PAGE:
that have been tossed around so far includes a tree of life that could
represent the children, a symbolic statue possibly an angel, a yearly festival,
a run, or a combination of all the things above -- or something else entirely
The only issue set in stone is that it should
be for children, Martinez said.
Jacob Haik, district director for Buscaino's
region which covers the entire harbor area and portions of South Los Angeles,
said he will support Martinez in any way possible and that a representative
from the council office will sit on the committee. Haik said he will attend the
subject, he said, is close to his heart as his 12-year-old daughter, Crystal is
close friends with Blake Marquez. Blake lost her little sister, Paige, 4, to a
brain tumor and her parents, Cheryl and Tim Marquez, built a foundation in
Paige's memory to help other children afflicted with cancer -- and in
particular with brain tumors. Haik also has four of his own children.
"I have talked to her (Martinez) two or
three times," Haik said. "We will meet with her and support her
absolutely. If I can be so bold, I suggested the committee because we are not
event planners. But we can give support with events, tables, chairs. I do see
the good it will bring."
Devin's mother, Lori Hamiliton, believes her
mom is on the right track with her vision, and hopes the community will help
"I do of course think this is a great
idea," said Devin's mother. "All the families who have children die
are still going through their mourning and to feel we have a community that
backs us and cares by supporting this idea is wonderful."
Over the years, studies have been done that
children do suffer higher asthma rates and that cancer rates overall are higher
living near the Port of Los Angeles-Long Beach complex. A University of
Southern California study reflects that ship emissions "contributed to the
exacerbation of asthma," USC News reported in 2009.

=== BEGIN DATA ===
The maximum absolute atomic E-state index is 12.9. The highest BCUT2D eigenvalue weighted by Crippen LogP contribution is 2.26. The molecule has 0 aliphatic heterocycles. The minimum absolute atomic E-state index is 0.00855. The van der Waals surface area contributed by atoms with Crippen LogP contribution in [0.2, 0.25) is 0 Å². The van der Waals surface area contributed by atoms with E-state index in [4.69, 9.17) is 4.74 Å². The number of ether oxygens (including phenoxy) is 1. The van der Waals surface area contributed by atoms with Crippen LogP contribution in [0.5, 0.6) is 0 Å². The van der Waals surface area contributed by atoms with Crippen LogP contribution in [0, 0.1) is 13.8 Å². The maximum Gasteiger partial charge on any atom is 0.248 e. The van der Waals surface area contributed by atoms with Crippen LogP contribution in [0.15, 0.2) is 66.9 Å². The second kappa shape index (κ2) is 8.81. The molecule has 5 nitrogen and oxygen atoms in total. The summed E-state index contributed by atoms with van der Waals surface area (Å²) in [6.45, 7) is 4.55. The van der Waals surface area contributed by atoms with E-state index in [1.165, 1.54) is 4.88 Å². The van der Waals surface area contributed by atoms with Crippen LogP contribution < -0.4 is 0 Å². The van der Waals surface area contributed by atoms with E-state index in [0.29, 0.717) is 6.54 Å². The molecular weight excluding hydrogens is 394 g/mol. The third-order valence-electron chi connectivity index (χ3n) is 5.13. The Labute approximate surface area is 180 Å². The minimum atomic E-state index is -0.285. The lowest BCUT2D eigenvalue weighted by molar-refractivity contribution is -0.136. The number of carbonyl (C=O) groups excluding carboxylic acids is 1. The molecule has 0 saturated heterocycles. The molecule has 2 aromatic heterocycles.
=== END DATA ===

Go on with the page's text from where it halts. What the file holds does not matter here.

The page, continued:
In 2001, the National Resources Defense
Council sued the city and the Port of Los Angeles using environmental laws
claiming port emissions from diesel trains, ships and trucks caused premature
deaths, cancer, asthma and upper respiratory illnesses via smog and particulate
matters. The result was a $50 million mitigation fund to improve air quality at
the world's largest port.
"Despite this victory, however, more work
needs to be done," the NRDC reported on its website. "The cancer risk
from diesel pollution is 60 percent higher from communities close to the Port
of Los Angeles and Long Beach than elsewhere in the region, and has steadily
increased over the years, while pollution in other areas has dropped."
Since then, the Los Angeles port has
undergonemany mitigation measures,
including its Clean Trucks Programswhich works progressively to ban polluting trucks from entering the
While that battle goes on, Martinez believes
San Pedro resident should embrace the lives that have been lost.
"San Pedro is a unique town, a lot like
Catalina Island in the way it has familiarized its residents with one another,
however, larger than the island," she said. "But as a small
community, we know each other and we know the pain of loss, especially the loss
of a child.
" How can we not come together as a
community and remember and honor our sweet, sweet angels who left us all too
Anyone interested in serving on the committee
can contact Martinez via email: email@example.com